I try to fathom these other lives and the small one I inhabit and the times we live in because in some ways — as a writer and a teacher and a consultant who clings to the sanctity of the imagination’s portal to what is possible — sometimes it’s the only thing I know how to do in trying times. The imagination, I want to say, is not a privilege. It is a survival trait. It remains that curious faculty that allows us to absorb impressions and form images that in turn shape our memories of how we tell our personal histories, our dreams of how we envision our futures, and our views of what we think is real and what we think is possible.
If there is a cause within us human beings that has led to such utter failure of our humanity, a failure that we must face over and over again, then what I want to say is that one cause might be our own failure of imagination.
There are risks to imagining another person’s life, but there may be greater societal risks in a nation in which its citizens and its leaders do not take that risk.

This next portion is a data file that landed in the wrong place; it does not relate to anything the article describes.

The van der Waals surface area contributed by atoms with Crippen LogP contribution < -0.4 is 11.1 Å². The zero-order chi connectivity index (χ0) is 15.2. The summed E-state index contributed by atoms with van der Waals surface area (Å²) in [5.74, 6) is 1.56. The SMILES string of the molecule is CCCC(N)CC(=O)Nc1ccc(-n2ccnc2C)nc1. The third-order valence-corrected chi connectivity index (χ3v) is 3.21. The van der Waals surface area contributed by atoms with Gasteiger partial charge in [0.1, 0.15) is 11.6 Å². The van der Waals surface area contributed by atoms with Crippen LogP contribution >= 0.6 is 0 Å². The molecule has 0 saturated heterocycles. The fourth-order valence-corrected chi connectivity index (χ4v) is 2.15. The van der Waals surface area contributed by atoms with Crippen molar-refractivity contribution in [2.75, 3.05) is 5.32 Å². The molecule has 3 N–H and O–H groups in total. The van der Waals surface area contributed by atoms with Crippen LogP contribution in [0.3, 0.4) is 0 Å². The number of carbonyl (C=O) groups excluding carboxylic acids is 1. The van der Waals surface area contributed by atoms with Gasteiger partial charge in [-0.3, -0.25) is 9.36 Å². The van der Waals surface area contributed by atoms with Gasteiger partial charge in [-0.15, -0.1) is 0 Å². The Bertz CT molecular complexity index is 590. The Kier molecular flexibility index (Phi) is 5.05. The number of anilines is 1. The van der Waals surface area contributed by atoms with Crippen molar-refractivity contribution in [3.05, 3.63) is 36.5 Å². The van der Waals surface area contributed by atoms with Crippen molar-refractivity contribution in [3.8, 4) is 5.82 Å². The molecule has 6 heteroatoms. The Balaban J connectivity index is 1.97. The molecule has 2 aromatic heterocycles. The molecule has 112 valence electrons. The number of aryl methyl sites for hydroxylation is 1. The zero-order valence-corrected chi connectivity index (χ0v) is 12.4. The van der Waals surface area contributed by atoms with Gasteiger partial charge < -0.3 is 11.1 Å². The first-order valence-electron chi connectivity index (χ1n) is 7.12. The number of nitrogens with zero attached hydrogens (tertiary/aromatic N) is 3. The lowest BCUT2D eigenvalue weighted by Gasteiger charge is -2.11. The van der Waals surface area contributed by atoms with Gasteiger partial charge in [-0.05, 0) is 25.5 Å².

When my six-year-old girl was four,
she couldn’t watch a movie without the three frames of scariness or sadness keeping her up at night. It’s curious what images stick in one person’s imagination but not another. This past year, her teacher helped her and her classmates study the accomplishments of Martin Luther King, Jr. To encourage her study, we read a children’s book about his life and watched parts of his “I Have a Dream” speech. Among all of the details of his rich history and powerful words and the throngs of people who heard and followed him, one detail stood out in her mind. “Why did they shoot him?” she said. I tried to explain in a way she could grasp. Some white people, I said, are scared of people whose skin color is different from theirs. King had stood up to that fear and was helping black people be able to do the things that white people could do. Someone, I said, shot him out of fear.